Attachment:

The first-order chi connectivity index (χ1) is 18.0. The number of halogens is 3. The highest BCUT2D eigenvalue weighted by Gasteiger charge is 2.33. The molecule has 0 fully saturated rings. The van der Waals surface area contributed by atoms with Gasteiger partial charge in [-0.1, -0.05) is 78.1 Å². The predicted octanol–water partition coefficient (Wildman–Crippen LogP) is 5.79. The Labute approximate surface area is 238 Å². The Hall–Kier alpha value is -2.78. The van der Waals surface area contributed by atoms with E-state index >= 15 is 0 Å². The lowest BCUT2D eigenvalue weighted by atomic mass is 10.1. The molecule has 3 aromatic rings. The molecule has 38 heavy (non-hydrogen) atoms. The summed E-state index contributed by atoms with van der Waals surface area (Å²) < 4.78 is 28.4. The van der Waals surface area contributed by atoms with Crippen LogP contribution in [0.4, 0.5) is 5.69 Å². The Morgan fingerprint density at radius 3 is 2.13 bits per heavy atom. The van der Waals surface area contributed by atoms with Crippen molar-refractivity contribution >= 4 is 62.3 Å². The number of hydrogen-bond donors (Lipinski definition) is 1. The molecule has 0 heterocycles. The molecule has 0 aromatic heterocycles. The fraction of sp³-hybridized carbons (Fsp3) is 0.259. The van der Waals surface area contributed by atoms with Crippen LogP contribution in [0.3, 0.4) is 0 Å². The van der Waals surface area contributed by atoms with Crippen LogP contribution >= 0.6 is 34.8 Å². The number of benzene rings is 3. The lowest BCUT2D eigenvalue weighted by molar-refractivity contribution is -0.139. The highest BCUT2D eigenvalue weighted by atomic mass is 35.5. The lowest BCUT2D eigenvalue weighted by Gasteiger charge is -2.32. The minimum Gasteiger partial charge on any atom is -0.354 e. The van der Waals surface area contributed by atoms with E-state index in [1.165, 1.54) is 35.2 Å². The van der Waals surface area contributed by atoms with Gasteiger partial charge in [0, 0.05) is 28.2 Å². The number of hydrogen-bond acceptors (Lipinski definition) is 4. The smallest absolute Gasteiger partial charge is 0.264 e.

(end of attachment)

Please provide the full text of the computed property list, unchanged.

The first-order chi connectivity index (χ1) is 18.0. The number of halogens is 3. The highest BCUT2D eigenvalue weighted by Gasteiger charge is 2.33. The molecule has 0 fully saturated rings. The van der Waals surface area contributed by atoms with Gasteiger partial charge in [-0.1, -0.05) is 78.1 Å². The predicted octanol–water partition coefficient (Wildman–Crippen LogP) is 5.79. The Labute approximate surface area is 238 Å². The Hall–Kier alpha value is -2.78. The van der Waals surface area contributed by atoms with E-state index >= 15 is 0 Å². The lowest BCUT2D eigenvalue weighted by atomic mass is 10.1. The molecule has 3 aromatic rings. The molecule has 38 heavy (non-hydrogen) atoms. The summed E-state index contributed by atoms with van der Waals surface area (Å²) < 4.78 is 28.4. The van der Waals surface area contributed by atoms with Crippen LogP contribution in [0.4, 0.5) is 5.69 Å². The Morgan fingerprint density at radius 3 is 2.13 bits per heavy atom. The van der Waals surface area contributed by atoms with Crippen molar-refractivity contribution >= 4 is 62.3 Å². The number of hydrogen-bond donors (Lipinski definition) is 1. The molecule has 0 heterocycles. The molecule has 0 aromatic heterocycles. The fraction of sp³-hybridized carbons (Fsp3) is 0.259. The van der Waals surface area contributed by atoms with Crippen LogP contribution in [0.3, 0.4) is 0 Å². The van der Waals surface area contributed by atoms with Crippen LogP contribution >= 0.6 is 34.8 Å². The number of benzene rings is 3. The lowest BCUT2D eigenvalue weighted by molar-refractivity contribution is -0.139. The highest BCUT2D eigenvalue weighted by atomic mass is 35.5. The lowest BCUT2D eigenvalue weighted by Gasteiger charge is -2.32. The minimum Gasteiger partial charge on any atom is -0.354 e. The van der Waals surface area contributed by atoms with E-state index in [1.165, 1.54) is 35.2 Å². The van der Waals surface area contributed by atoms with Gasteiger partial charge in [0, 0.05) is 28.2 Å². The number of hydrogen-bond acceptors (Lipinski definition) is 4. The smallest absolute Gasteiger partial charge is 0.264 e.